Append Medical has announced the clinical proof-of-concept data evaluating the safety of left atrial appendage (LAA) closure through Append’s patented tissue manipulation procedure. A press release says that the procedure serves as a feasibility study for Append’s Appligator minimally invasive LAA closure device, which uses natural tissue manipulation to achieve complete LAA closure through invagination of the LAA into the left atrium, leaving only a suture to seal the area.

The Appligator device is designed to reduce stroke risk in atrial fibrillation patients by completely closing the LAA to prevent blood clot leakage with a minimally invasive transseptal intervention. Its design is intended to minimise device-related thromboembolism risk by leaving only a suture—and no metal implant—at the closure site.

Leonid Sternik (Department of Cardiac Surgery, Sheba Medical Center, Ramat Gan, Israel), co-inventor of the Appligator device and director of the, performed the procedures in open heart surgery on two patients, both of whom have atrial fibrillation, in clinical safety trials. In follow-up after three years and one year respectively, each patient is healthy and the invaginated LAA has been successfully absorbed into the surrounding tissue of the left atrium. He says: “These clinical safety trials showcase the efficacy of tissue manipulation for LAA closure in atrial fibrillation patients. The LAA is a complex structure, which may lead to complications when using implanted devices for sealing.  Using the LAA tissue itself for closure with no implanted device left behind can reduce risks of device-related thromboembolism and device embolisation. We believe this approach can significantly simplify LAA closure, making it safer and more effective for patients with AF-related stroke risk.”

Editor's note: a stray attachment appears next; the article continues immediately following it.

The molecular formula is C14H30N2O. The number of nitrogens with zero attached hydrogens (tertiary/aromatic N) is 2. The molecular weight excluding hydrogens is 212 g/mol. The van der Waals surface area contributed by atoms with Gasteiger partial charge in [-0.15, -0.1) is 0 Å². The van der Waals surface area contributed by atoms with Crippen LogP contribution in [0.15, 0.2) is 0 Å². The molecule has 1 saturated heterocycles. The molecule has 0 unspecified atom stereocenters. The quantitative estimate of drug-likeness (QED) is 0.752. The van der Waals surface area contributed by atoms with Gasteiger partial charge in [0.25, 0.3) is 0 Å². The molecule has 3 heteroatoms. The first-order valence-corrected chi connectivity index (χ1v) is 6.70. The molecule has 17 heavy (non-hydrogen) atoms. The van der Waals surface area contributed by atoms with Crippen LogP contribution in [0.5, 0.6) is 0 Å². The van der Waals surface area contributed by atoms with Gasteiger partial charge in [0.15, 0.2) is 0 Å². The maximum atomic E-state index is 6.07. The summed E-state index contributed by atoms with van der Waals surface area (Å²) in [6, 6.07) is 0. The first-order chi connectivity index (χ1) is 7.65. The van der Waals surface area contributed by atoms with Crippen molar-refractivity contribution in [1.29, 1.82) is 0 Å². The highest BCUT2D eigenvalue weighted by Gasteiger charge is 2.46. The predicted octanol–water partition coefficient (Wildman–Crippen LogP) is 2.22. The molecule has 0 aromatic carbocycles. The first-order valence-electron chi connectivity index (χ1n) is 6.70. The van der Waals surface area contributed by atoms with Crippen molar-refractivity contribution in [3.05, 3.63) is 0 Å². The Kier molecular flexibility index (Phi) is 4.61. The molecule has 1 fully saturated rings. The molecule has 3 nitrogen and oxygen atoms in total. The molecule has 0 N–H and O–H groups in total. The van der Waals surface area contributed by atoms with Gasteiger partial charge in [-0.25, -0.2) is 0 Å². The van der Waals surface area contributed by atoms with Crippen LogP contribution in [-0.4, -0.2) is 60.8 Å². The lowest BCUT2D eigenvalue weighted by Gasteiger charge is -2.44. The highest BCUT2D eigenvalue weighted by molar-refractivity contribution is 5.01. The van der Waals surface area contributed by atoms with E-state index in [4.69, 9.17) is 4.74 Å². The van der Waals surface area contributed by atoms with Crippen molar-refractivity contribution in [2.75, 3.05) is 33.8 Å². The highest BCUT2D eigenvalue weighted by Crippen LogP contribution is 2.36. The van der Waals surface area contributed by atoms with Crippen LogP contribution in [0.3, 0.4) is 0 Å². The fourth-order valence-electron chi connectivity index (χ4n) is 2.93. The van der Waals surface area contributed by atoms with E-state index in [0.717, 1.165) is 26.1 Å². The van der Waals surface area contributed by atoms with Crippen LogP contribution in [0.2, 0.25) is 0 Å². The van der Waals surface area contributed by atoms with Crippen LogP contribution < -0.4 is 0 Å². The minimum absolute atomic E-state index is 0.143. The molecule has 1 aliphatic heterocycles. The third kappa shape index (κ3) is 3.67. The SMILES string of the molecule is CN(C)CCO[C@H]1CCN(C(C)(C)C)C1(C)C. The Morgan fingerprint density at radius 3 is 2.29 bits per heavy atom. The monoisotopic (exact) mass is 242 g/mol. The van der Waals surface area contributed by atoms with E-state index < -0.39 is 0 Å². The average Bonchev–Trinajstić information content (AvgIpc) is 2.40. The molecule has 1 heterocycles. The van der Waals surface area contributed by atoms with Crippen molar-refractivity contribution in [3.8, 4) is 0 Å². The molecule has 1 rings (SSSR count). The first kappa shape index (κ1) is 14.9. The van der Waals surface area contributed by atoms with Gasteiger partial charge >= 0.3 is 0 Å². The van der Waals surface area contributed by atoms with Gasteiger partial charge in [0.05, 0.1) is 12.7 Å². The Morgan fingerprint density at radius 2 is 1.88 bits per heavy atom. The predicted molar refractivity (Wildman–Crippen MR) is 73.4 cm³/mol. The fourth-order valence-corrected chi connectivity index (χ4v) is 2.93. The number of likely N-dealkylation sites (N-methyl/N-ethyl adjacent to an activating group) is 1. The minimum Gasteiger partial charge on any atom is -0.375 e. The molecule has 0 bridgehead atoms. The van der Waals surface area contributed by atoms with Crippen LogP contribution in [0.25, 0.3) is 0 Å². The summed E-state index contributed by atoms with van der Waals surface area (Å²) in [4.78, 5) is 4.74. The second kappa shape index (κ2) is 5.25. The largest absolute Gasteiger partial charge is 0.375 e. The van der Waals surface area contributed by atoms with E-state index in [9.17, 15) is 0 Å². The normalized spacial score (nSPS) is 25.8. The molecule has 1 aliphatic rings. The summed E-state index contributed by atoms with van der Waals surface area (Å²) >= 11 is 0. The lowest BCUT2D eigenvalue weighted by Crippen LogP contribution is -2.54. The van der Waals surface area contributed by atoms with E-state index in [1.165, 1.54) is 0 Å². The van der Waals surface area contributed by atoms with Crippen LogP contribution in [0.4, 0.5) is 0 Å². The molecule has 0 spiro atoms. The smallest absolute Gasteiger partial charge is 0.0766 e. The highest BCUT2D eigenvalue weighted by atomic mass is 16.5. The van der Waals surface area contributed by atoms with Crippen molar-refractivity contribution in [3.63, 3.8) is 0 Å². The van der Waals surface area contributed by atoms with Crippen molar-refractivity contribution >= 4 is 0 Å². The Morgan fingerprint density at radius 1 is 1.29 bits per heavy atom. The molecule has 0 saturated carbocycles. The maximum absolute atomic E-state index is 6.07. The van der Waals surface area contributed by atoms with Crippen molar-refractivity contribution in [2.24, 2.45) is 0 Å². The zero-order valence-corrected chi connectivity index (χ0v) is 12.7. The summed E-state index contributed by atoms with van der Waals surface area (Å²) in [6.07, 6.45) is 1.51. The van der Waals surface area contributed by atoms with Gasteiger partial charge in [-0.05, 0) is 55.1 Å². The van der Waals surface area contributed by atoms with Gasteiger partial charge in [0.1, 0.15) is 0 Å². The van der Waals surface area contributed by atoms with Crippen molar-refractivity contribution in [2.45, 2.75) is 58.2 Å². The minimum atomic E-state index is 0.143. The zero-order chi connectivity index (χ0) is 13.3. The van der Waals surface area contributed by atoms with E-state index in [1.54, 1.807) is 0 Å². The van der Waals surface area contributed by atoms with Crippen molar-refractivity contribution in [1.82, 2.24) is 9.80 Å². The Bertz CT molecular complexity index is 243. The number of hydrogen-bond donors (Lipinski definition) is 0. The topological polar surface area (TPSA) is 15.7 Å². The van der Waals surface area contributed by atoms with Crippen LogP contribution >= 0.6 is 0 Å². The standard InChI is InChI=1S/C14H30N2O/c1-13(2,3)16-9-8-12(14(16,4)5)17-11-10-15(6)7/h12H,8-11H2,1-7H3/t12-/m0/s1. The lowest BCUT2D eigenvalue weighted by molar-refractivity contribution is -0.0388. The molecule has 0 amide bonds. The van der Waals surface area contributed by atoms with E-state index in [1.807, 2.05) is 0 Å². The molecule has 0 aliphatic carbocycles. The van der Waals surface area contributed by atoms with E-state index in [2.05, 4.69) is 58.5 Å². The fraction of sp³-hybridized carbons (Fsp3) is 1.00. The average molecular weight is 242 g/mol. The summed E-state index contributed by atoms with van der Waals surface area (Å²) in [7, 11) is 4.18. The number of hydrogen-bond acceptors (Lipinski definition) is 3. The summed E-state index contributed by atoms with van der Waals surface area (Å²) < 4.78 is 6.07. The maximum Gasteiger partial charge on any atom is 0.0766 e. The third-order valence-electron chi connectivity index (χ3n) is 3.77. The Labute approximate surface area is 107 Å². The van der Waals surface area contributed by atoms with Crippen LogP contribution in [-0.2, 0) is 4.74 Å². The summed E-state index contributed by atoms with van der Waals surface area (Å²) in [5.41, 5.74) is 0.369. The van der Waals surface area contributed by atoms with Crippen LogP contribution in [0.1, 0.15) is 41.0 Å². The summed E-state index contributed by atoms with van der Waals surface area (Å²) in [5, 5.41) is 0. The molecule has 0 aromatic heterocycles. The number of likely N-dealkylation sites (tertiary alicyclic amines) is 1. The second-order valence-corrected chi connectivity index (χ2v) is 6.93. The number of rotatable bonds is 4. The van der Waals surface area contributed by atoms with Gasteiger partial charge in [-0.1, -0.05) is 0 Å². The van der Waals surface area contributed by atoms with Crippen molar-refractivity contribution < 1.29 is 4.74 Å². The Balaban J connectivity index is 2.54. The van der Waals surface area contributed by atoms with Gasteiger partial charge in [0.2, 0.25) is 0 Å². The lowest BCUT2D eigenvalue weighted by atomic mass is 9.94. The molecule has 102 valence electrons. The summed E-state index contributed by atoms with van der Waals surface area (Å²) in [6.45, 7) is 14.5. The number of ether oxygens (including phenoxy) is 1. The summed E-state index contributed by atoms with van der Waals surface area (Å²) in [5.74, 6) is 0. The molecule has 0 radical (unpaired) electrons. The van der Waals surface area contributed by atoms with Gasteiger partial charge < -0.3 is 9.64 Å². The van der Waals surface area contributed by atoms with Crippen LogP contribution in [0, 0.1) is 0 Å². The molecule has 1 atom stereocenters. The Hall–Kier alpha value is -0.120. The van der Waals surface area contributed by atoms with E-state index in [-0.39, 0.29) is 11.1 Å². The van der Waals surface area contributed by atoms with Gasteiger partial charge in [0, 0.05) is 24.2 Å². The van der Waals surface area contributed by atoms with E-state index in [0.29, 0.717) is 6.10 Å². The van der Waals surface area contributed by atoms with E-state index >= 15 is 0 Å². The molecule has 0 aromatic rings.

Zachi Berger, founder and CEO of Append Medical, comments: “By developing a safer, more effective LAA closure procedure, Append is accelerating the shift from blood thinners to transseptal interventions for stroke risk reduction in AF patients, proving its value as a differentiated solution in the LAA closure market.”